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Can an employer who is subject to Oakland’s Measure Z pay employees more and drop their health coverage?
Measure Z is an Oakland, California ballot measure which passed in November 2018 will take effect on July 1, 2019. It states that a hotel business with 50 or more rooms must pay employees $15 per hour and offer healthcare benefits or $20 per hour if it does not offer healthcare benefits. Healthcare benefits are not defined. For the purposes of this Q&A, we assume that healthcare benefits mean a standard group health plan.
An employer can always drop their health plan and pay employees more, however, there will be consequences depending on the employer’s status under the ACA. For example, Measure Z has no bearing on an employer’s obligations under the ACA. If an employer is required under the ACA to offer coverage, they must offer coverage. Paying employees more, unfortunately, is not an alternative under the ACA to offering coverage.
Here are the two most likely scenarios – both assume the employer is subject to Measure Z:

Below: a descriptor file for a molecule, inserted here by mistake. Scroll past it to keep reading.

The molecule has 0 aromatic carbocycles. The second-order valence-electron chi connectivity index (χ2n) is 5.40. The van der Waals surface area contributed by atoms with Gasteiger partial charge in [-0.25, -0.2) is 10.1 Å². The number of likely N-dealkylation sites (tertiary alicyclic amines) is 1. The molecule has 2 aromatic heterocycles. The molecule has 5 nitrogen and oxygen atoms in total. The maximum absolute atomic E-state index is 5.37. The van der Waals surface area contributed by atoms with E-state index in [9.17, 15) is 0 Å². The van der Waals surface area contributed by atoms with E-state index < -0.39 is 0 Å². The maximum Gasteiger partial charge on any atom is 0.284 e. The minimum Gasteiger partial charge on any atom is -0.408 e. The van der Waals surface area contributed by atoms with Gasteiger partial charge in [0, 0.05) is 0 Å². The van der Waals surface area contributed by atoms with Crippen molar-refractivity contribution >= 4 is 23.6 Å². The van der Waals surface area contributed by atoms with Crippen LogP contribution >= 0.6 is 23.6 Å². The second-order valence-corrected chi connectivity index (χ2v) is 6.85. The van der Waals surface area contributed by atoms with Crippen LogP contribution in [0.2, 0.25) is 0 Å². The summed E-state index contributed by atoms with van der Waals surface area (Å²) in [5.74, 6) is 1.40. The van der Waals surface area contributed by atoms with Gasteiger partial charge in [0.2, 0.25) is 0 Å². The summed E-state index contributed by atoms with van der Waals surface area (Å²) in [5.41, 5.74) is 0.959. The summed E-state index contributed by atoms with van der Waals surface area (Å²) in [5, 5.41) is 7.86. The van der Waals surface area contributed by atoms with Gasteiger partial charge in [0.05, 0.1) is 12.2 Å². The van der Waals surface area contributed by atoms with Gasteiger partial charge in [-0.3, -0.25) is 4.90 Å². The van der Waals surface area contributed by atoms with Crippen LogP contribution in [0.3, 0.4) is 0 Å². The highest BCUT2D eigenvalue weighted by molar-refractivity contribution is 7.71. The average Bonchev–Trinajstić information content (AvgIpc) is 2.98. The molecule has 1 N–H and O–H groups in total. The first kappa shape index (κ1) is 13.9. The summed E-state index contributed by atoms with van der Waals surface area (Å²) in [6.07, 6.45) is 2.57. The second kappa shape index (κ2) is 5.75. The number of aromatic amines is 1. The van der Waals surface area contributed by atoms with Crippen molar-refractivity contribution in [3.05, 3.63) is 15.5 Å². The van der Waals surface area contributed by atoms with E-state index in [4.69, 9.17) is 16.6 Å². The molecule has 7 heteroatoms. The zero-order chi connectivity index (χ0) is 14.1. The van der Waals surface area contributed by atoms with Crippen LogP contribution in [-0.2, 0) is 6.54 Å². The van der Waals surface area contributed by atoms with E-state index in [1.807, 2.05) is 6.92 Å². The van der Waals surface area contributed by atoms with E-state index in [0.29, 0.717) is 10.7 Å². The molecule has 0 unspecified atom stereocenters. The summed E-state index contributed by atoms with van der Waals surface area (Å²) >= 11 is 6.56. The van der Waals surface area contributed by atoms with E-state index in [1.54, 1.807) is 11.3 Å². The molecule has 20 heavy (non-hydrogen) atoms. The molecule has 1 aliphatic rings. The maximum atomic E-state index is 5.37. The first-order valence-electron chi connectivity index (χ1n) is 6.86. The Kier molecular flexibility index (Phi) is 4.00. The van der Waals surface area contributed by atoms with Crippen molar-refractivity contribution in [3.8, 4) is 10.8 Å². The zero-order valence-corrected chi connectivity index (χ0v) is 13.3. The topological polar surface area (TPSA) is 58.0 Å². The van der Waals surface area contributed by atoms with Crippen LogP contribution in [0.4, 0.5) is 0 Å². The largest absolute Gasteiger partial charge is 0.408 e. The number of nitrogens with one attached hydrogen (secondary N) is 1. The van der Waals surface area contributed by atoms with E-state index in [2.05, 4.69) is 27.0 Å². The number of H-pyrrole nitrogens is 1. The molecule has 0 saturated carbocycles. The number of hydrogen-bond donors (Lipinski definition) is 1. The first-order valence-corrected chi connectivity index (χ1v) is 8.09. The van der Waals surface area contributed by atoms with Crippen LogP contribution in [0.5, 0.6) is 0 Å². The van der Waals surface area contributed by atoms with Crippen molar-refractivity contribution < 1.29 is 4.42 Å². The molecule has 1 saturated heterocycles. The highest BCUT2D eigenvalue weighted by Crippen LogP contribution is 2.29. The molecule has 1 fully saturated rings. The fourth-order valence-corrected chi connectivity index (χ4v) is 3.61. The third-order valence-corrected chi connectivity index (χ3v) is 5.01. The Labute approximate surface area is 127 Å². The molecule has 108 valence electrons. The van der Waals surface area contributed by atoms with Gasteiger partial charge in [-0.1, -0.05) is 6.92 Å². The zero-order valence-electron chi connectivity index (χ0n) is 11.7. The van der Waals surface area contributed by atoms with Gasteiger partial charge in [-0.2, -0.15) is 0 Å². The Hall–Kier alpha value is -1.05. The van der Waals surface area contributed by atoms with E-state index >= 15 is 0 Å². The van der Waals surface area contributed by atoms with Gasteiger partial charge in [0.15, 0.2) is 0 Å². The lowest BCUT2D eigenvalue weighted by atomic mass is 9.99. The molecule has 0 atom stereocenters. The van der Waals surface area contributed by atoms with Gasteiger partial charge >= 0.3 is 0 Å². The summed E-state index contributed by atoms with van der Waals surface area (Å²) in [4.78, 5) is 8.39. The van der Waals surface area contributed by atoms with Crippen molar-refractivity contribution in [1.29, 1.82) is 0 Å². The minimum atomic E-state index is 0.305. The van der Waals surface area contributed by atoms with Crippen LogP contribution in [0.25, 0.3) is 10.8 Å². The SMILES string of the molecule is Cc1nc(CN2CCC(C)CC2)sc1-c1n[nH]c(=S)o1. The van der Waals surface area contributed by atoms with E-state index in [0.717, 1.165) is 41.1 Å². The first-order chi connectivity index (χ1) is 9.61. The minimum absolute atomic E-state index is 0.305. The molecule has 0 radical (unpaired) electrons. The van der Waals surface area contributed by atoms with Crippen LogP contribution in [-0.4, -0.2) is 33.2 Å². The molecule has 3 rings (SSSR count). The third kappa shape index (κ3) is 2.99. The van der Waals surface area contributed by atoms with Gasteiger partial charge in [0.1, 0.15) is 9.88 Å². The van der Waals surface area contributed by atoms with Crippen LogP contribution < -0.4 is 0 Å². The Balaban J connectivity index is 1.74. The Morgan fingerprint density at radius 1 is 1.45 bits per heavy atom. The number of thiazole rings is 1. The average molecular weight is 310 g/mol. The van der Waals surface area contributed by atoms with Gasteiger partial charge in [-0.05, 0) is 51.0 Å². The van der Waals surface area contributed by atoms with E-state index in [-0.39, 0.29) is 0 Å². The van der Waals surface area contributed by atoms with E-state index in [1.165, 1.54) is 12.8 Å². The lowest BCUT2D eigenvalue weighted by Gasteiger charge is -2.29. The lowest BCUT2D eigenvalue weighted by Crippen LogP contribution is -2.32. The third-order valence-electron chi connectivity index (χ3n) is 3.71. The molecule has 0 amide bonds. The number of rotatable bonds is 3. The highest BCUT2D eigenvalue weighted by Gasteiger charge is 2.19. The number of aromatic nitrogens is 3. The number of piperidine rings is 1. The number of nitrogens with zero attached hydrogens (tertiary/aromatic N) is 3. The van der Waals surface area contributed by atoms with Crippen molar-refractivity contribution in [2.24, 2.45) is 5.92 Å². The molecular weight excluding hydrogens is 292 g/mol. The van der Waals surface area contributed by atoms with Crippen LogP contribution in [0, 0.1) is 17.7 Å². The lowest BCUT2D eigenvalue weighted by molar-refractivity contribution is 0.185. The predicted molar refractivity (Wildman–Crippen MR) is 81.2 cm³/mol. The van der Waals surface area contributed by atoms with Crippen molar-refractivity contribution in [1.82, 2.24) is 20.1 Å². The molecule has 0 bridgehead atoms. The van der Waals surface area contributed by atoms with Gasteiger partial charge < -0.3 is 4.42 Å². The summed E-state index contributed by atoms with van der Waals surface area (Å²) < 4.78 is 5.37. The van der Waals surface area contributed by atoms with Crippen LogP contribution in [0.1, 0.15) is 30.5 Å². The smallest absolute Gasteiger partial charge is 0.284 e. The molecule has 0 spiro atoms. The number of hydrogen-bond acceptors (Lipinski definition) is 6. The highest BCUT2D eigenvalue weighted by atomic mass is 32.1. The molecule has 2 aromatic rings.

a) If the employer is a small employer under the ACA (fewer than 50 full-time, plus full-time equivalent employees), then the employer is under no obligation to offer health coverage under the ACA. For ACA small employers who are subject to Measure Z however, this could be a marketing opportunity for brokers. Small employers who are subject to Measure Z and don’t currently offer coverage will have to:
This represents a sales opportunity for brokers.
b) If the employer is an Applicable Large Employer (ALE) under the ACA (50 or more full-time, plus full-time equivalent employees), they must offer qualified coverage to all full-time employees or risk costly penalties. There is no exception allowing ALEs to “pay employees more” in place of offering qualified health plans to full-time employees.
Of course, an ALE always has a choice to offer or not offer, but not offering comes with the potential to incur harsh ACA penalties. And If an ALE that is also subject to Measure Z doesn’t offer coverage and also doesn’t pay $20 per hour or more, then it looks like they would be subject to penalties under both the ACA and Measure Z.
Bottom line answer to the original question: assuming the employer is an ALE, it would not be wise to drop coverage and pay employees more because of the ACA penalty risk.
There may be a more recent answer to this question. Contact Claremont for an update.